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Old 09-11-09, 08:21 PM   #10
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In traditional farming, you first plow the field to kill all of the existing vegetation, then sow seed and fertilize, then weed out all non-crop plants that come up in the field, then after you harvest the crop you have a bare, easily eroded field. Typically there is lots of exposed soil between the crop plants throughout the growing season, so there is a fair amount of erosion during heavy rains even when the crop is in place and lots of erosion when it isn't. Under typical moist humid southern growing conditions, you also have lots of soil organic matter being oxidized away that isn't replaced by the limited crop biomass being grown. So you eventually end up with low humus and nutrient-poor red clay or sand that you have to add fertilizer to in order to continue growing crops. This is how cotton farming turned our native, rich, greyish-colored soils into our familiar red clay as they mined out all of the nutrients in the soil and then abandoned the land to pine plantations or pasture once it finally played out.

In Fukuoka style farming, you maintain a continuous plant cover, preferably of leguminous plants, to maintain the fertility and organic content of the soil and manage this plant cover to allow your crops to get established and grow in it. As outlined in his book "One Straw Revolution", Fukuoka practices what he calls "natural farming" where he raises crops with no plowing, weeding, or fertilizing by mimicking natural ecosystems. He fertilizes his fields by growing a stand of clover under his crops and seeds each rice or barley crop into the field while the existing crop is still in place so there is never any bare exposed ground in the field. In the vegetable garden, his crops grow among the weeds and are allowed to produce seed so they can re-seed themselves as much as possible without him having to continually sow new seed each year.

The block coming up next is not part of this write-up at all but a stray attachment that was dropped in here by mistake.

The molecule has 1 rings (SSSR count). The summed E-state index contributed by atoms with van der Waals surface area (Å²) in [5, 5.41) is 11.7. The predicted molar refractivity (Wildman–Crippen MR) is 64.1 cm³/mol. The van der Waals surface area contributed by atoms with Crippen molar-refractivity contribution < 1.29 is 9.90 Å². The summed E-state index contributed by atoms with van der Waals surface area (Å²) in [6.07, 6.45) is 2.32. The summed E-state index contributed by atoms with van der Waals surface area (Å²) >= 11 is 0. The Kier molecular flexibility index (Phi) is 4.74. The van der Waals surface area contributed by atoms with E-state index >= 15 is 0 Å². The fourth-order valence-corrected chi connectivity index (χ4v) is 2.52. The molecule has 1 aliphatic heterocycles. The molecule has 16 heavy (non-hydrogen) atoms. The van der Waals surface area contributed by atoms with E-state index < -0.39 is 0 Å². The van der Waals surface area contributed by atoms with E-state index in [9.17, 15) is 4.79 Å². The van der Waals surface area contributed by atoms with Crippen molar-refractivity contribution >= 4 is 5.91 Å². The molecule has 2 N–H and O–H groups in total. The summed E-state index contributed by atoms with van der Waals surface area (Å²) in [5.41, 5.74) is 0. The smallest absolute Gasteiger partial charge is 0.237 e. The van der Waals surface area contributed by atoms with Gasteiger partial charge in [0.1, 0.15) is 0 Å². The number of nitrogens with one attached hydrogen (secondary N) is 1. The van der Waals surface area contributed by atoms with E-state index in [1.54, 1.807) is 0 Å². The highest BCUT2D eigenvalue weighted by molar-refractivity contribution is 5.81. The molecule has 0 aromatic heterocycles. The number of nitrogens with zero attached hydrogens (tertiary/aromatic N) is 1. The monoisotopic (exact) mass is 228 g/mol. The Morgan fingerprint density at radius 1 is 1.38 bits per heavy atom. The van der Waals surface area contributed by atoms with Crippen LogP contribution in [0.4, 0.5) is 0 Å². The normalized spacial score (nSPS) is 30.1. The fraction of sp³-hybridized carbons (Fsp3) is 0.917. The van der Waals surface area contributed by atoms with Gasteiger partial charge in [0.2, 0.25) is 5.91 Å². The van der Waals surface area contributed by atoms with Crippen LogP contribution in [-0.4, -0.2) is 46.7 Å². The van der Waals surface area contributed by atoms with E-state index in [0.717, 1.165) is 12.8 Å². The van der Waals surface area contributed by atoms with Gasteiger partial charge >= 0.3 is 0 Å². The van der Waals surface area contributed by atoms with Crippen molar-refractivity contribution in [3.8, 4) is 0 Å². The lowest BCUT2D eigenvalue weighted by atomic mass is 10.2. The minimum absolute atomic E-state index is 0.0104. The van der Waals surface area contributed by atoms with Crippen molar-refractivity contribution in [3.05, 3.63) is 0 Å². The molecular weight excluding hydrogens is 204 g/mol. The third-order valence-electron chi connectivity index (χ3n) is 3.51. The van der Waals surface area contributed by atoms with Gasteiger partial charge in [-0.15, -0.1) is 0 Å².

In my interpretation of natural farming, I manage a continuous weed/clover/mimosa seedling plant cover as I grow my vegetable crops in it. Since I started this operation, the red soils have gradually been turning back to grey. So far, carrots, lettuce, onions, tomatoes, cucumbers, winter squash, beans, and amaranth have been self-seeding themselves in the garden, reducing my need to sow seed for new crops. Over the years there are enough dormant crop seeds getting built up in the soils to where all I have to do is clear a small area of its weed crop (to remove the soil competition) and the dormant crops seeds already in the soil start popping up on their own. Pest problems are gradually diminishing since the pest have to try to find the crop plants growing in among the non-crops plants and the most hardiest crop plants produce the most seed for each new generation of crops. Its an interesting method of farming since I am essentually managing an continuous ecosystem that happens to include crop plants rather than bludgening an existing ecosystem out of existance and trying to force feed a new one in its place as is happening with traditional farming.

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